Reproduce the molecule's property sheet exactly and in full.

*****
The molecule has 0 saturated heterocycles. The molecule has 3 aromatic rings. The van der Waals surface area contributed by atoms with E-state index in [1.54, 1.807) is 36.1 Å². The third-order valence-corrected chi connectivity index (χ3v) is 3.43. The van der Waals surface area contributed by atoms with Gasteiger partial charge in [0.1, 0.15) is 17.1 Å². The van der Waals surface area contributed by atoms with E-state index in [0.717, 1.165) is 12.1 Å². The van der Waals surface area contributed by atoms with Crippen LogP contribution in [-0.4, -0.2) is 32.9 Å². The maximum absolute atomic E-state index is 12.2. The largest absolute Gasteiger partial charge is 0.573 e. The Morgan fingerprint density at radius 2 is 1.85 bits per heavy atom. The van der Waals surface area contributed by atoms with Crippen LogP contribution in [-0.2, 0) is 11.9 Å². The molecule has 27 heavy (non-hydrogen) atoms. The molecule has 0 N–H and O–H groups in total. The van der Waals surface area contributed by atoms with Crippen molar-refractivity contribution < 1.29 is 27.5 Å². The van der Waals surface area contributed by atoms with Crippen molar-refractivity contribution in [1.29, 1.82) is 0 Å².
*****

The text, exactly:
The molecule has 0 saturated heterocycles. The molecule has 3 aromatic rings. The van der Waals surface area contributed by atoms with E-state index in [1.54, 1.807) is 36.1 Å². The third-order valence-corrected chi connectivity index (χ3v) is 3.43. The van der Waals surface area contributed by atoms with Gasteiger partial charge in [0.1, 0.15) is 17.1 Å². The van der Waals surface area contributed by atoms with E-state index in [0.717, 1.165) is 12.1 Å². The van der Waals surface area contributed by atoms with Crippen LogP contribution in [-0.4, -0.2) is 32.9 Å². The maximum absolute atomic E-state index is 12.2. The largest absolute Gasteiger partial charge is 0.573 e. The Morgan fingerprint density at radius 2 is 1.85 bits per heavy atom. The van der Waals surface area contributed by atoms with Crippen LogP contribution in [-0.2, 0) is 11.9 Å². The molecule has 27 heavy (non-hydrogen) atoms. The molecule has 0 N–H and O–H groups in total. The van der Waals surface area contributed by atoms with Crippen molar-refractivity contribution < 1.29 is 27.5 Å². The van der Waals surface area contributed by atoms with Crippen molar-refractivity contribution in [1.29, 1.82) is 0 Å².